As I begin my 10-month adventure as a Knight-Mozilla Fellow, this seems like a good moment to re-evaluate how I’m managing my time, commitments and workflow.
I expect I’ll have to make a lot of changes in terms of tools and approaches as I shift from spending most of my time on managerial and high-level design activities to hands-on coding and collaboration on journalistic projects.
Still, there are some basic things that I need simply to maintain an organized life regardless of what I’m doing, the main one being how I manage my daily activities and commitments.
I set up and plan to maintain the following:
- One calendar tool with multiple calendars (Google Calendar)
- One task management tool (Todoist)
- One email address for all correspondence (Gmail)
- One tool to aggregate URLs to read/view (Pocket)
- One code repo/version control tool (Github)
- Two tools for note-taking (analog + digital)
- Two methods for sharing reflections (twitter + blog)
For managing commitments and events, I have the following calendars:
- Family calendar – for all my family-related events and activities (shared with my wife)
- Fellowship calendar – all my professional obligations and commitments
- Personal calendar – a mix of all my other commitments (from doctor appointments to coffee with friends and larger professional development commitments outside of fellowship-related areas)
I also subscribe to my wife’s two calendars and the official calendar from the fellowship so I know what’s going on there and how all those align with my schedule.
Task Management (Todoist)
I’m a GTD (Getting Things Done) follower so as long as I have a way to capture ideas/commitments easily and am able to keep track of what I’m working on next, what other people owe me and the overall sense of what needs to happen, I’m golden.
I’ve used a variety of methods for this over the years and have been very happy with Todoist because it accommodates whatever crazy taxonomy you come up with and has amazing breadth of cross-platform implementations so it can really be ubiquitous in your life.
My particular taxonomy flavor is as follows:
I have 4 main modes I like to segregate what I’m thinking about:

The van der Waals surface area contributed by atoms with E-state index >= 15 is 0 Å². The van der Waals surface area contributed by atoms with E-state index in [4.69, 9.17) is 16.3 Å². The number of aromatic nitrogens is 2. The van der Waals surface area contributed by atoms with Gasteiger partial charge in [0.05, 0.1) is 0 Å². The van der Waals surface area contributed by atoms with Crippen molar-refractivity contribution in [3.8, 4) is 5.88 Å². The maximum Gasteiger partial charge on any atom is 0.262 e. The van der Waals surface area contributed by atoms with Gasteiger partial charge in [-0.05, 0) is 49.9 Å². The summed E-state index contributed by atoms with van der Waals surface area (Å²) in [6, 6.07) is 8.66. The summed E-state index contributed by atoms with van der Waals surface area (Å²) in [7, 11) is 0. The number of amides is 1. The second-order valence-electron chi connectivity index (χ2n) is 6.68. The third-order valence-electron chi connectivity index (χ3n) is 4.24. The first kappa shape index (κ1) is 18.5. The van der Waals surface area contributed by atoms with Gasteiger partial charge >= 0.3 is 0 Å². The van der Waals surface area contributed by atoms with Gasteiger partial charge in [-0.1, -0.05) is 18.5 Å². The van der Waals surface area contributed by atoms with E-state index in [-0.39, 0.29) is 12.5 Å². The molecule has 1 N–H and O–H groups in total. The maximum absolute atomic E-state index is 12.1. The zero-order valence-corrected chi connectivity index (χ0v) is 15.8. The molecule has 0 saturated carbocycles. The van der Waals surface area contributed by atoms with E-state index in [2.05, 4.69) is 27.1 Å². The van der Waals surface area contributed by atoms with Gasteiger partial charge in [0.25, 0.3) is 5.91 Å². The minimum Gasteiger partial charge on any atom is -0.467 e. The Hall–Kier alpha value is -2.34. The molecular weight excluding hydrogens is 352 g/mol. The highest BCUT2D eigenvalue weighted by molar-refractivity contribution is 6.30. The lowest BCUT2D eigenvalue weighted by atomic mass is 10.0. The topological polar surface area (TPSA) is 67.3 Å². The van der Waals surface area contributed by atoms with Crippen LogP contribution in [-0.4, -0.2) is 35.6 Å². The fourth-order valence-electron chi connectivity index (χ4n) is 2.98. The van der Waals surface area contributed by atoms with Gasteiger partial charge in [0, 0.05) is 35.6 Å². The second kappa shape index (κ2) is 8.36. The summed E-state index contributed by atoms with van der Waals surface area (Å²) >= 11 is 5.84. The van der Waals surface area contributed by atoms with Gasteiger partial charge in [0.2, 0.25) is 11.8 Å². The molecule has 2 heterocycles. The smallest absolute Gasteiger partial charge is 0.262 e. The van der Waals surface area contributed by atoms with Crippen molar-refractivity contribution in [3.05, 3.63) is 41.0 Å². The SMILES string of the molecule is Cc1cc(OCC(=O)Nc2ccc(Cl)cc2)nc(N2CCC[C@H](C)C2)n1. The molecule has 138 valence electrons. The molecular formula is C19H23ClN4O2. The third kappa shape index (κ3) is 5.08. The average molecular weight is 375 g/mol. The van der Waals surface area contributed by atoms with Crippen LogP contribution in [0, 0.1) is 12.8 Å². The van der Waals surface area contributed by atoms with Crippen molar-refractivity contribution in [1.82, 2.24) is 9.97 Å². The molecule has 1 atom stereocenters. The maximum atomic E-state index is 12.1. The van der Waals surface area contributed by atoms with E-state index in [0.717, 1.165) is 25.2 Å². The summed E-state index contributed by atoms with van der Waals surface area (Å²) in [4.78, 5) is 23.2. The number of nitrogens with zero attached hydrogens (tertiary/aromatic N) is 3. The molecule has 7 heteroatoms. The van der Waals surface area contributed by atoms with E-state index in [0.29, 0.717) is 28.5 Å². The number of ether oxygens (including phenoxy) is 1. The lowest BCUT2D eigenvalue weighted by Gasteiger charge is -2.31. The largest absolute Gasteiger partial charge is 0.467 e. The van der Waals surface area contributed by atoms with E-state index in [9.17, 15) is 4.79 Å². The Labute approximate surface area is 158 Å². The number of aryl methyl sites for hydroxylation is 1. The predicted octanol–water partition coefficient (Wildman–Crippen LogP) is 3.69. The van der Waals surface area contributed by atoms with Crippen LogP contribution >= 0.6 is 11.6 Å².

While I had not broken things down like this at all in the past, I find that it helps me to have things organized this way so I’m not distracted by personal stuff when I’m in “work mode” and vice-versa.
I also find it helpful to break down the last two instead of keeping everything under professional so that I am able to keep good track of them independently so that I am able to keep a good balance of what work I’m doing for what (which is one of the anticipated challenges of the fellowship experience).
For each of these buckets of activities I have the expected GTD lists:
- Waiting for…
- Next Actions
I also have a single INBOX in Todoist which is the dumping ground for any and all things that come up during the day and I just need a place for them to go into instead of retaining them in my brain. Sometimes things go directly into the appropriate Next Actions list if it’s super well defined but most of the time they are not so it’s safer to go into Inbox so I can reflect and properly decide how to handle it later.
In short, it looks like this:
Because of how ToDoist is set up, this taxonomy allows me to view all lists at a glance simply by clicking the big buckets I defined, which is perfect when you are doing a daily check or weekly review. Example:
If a task is directly related to a coding project, the assumption is that the project is in Github and therefore tasks are managed as Issues there.
Once I really start doing work at NPR I’ll add whatever particular approach the Visual Team uses to keep track of to-dos (probably Github issues and/or Slack).
I take full advantage of Gmail’s inbox tabs as well as tags to manage and organize how I process incoming messages.
I find that regardless of how well it categorizes things (which it does well and you can keep teaching it to improve matching), it helps me to chunk out the burden of going through messages (because the volume is always greater than you have the time for). If I’m really tired I know I can tackle ‘Promotions’ more easily first and feel a sense of accomplishment that makes going through ‘Primary’ less painful.
It took me a long time to really adopt tags but I now love them, specially in combination with filters so that certain things are shown pre-tagged with their relevant project name or activity which aids my scanning of the inbox and helps me get a sense of what I need to tackle.
(I tried Google’s new Inbox product and it’s not for me.)